A recent Ethics Column discussed decision-making capacity (DMC) in everyday treatment decisions. In this column, we discuss how members of the Kennedy Krieger Institute Ethics Program approach ethical challenges.

As part of our ethics consultation process, we use the CASES approach as suggested by the National Center for Ethics in Health Care. The CASES approach involves five steps:

C—Clarify the request and obtain preliminary information about the challenge
A—Assemble the relevant information from each source identified
S—Synthesize the information to determine whether a formal meeting is required
E—Explain the synthesis by communicating all information to the key participants
S—Support the consultation process by following up with the key participants

When a patient, family member or staff member approaches the Ethics Program with an ethical concern or challenge, we strive to provide a clear description of the ethics consultation process and how it helps resolve ethical issues. This includes information regarding the goals of ethics consultation, the expected time frame for completing the consultation, and the specific actions we will take, which ultimately consist of recommendations, not directives. We usually communicate this information both orally and in a summary report.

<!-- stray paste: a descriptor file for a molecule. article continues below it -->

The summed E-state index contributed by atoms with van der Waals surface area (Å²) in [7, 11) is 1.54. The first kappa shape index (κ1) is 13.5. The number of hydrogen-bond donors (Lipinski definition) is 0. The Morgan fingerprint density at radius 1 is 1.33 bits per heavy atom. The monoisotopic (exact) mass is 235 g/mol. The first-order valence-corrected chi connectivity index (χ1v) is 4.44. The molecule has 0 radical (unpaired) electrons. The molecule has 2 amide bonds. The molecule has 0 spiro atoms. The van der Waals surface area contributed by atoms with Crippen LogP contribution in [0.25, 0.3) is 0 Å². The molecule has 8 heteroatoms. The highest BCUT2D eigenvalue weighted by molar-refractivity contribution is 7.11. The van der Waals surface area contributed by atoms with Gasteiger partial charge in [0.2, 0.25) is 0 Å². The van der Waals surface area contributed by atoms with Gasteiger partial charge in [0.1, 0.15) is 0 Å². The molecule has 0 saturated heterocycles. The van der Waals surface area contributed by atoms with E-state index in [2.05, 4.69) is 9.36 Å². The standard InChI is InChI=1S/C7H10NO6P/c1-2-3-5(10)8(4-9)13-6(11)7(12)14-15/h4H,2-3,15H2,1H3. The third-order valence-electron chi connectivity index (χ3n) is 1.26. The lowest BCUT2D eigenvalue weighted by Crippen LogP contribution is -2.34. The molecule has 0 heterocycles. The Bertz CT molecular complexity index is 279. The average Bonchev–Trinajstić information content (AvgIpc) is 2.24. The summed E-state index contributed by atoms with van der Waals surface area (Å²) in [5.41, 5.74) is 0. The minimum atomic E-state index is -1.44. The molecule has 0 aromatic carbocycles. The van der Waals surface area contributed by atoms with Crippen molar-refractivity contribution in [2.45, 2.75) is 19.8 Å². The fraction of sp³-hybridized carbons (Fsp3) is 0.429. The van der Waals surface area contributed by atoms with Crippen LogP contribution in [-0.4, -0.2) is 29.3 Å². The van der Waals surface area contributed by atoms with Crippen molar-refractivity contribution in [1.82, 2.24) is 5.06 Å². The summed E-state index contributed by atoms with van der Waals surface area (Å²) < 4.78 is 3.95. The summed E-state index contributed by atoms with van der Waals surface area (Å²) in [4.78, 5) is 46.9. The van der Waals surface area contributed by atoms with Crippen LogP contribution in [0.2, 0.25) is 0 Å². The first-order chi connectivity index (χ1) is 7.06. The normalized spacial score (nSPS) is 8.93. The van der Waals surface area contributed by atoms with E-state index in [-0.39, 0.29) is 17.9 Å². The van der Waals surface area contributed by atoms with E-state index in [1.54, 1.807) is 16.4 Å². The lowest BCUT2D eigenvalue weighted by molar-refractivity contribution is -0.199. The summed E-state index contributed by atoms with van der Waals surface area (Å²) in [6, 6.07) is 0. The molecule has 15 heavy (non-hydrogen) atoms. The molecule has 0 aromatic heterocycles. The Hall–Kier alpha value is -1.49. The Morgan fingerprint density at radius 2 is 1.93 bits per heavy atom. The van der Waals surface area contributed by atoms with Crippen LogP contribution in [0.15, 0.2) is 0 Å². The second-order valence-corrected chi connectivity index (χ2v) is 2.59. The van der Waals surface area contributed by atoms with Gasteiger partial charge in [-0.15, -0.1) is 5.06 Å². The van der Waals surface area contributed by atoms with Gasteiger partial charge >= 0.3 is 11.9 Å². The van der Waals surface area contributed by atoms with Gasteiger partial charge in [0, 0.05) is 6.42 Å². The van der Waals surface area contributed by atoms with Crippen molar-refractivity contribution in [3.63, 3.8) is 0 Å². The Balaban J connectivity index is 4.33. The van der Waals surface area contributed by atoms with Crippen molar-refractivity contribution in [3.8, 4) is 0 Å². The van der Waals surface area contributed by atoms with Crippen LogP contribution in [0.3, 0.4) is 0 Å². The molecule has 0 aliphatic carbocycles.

Sometimes people have misconceptions about the role of the Ethics Program. Some of these common misconceptions are that we:

  • Investigate an allegation of serious abuse
  • Rubber stamp what the health care team wants or what the patient or family wants
  • Clean up a “mess” within a department
  • Inform the requester about what is legal (or not legal)
  • Tell the requester what to do
  • Take the decision out of the hands of the family or staff member
  • Never report anything to authorities
  • Tell someone he or she is being unethical
  • Influence the patient, doctor, nurse or family to see things the requester’s way

Instead, we offer an opportunity to analyze important ethical challenges in an open way and offer ethically permissible actions for the requester to consider.